Mere by C.F. (Picturebox, 2013)

-This one isn’t for me. I tried (I read it twice), but my favorite parts are the photos that were interspersed between the comics. I kind of get what he’s going for here with the abstracted genre narratives and the cheap throwaway comic stylings, but it doesn’t overlap with any of my interests.

Odette #1 by Sarah Ferrick (2013)

-This is pretty low-fi comic, photocopy, pencil, some string. Looks like the cover is half pasted-on construction paper with a hand-written title. The book is letter size paper folded in half vertically, creating a tall narrow page, a shape that is echoed throughout the comic itself (it seems very self-referential). Even the front cover has an simple image on it that looks like the book itself, open (a spread).

-An airy comic: no panels as such; not much in the way of imagery; many of the pages are just a few bits of text. It’s most unusual.

-A window the same shape as the comic. A figure in the gutter of the book, black scribbled there, with just arms and legs splayed out to the verso and recto. A screen of crossed hatch. The tall rectangle repeats often as a window, a door, a book, a frame, a caption box, the space between the T’s of Odette.

-Lots of noise. Often the noise is all you see other than text: dots from the printing (copier I guess since a printer wouldn’t leave such marks); smudges around the pencils (it all appears to be pencil of differing softness); faint lines at the edges of the page that look like edges of the page.

-The text is monologue and dialogue. I believe we have Siegfried, Odette, and some perhaps imaginary voice that talks to Siegfried. Siegfried longs for Odette. Perhaps they are dreaming of long ago when they were young.

-Page 1: “Swan Lake” in big letters at the top. “Here’s the lake” in smaller letters about a quarter of the way down. A bit of copy noise towards the bottom.

-The lettering, for being the primary part of the work, is almost non-aesthetic. It looks like regular handwriting as opposed to a constructed style of lettering. Kind of awkward looking (adding to the low-fi aesthetic), it’s like a thumbnail sketch.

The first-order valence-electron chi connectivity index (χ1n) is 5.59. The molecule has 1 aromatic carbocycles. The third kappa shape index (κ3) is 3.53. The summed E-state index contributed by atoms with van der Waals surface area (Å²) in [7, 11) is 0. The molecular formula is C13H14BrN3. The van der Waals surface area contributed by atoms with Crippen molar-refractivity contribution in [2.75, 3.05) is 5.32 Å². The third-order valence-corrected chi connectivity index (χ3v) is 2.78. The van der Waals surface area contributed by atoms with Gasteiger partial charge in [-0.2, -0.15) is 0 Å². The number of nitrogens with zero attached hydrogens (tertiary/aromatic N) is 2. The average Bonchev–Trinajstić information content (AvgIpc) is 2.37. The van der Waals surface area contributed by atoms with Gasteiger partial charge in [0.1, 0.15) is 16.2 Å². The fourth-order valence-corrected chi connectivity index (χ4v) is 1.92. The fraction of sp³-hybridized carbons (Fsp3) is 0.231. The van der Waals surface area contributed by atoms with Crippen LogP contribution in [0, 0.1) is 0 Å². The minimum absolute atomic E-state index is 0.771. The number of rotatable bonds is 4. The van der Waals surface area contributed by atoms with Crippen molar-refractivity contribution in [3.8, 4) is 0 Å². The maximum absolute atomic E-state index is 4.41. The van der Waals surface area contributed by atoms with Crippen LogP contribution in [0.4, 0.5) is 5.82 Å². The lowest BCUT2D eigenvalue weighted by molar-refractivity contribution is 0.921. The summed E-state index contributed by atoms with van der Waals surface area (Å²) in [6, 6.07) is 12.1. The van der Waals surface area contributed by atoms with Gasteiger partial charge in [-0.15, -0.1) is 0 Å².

-”#1″? Should I expect a continuation?

Bulletin Vol.1 No.1: Jason Overby; Supplement by Stephen Hayes (Booklet, 2013)

-I got this for something like 1 yen, mail-order from Japan. It’s a single piece of paper (some Japanese size I guess), folded twice, with another half-size page folded once inside it. Blue and black ink.

-Jason’s part is the larger page. A drawing of a painter on the front. Other than that, this is pretty much an all text comic. The smaller inside is a page from one of Jason’s comics, “Truth” in block letters across the six panels, and some text on truth/fiction in, I believe, auto-biography. The larger “broadside” section is a series of tight word balloons on a blue speckled background, “Dialectics” (crossed-out once). This section is a sort of dialogue (though mostly a monologue) about art as gesture.

-I’m pretty sure I’ve seen both of these before in a different form, but they are the type of work you can always reread. Like a lot of Jason’s work, you can see him trying to work out problems on the page. The art is like a record of an internal thought process, though we know it’s also an internal thought process that has been re-processed for the work’s reader. The two pieces in this pamphlet push against each other in that respect, as one questions the “truth” of the work, and the other seems to question the work itself as an object.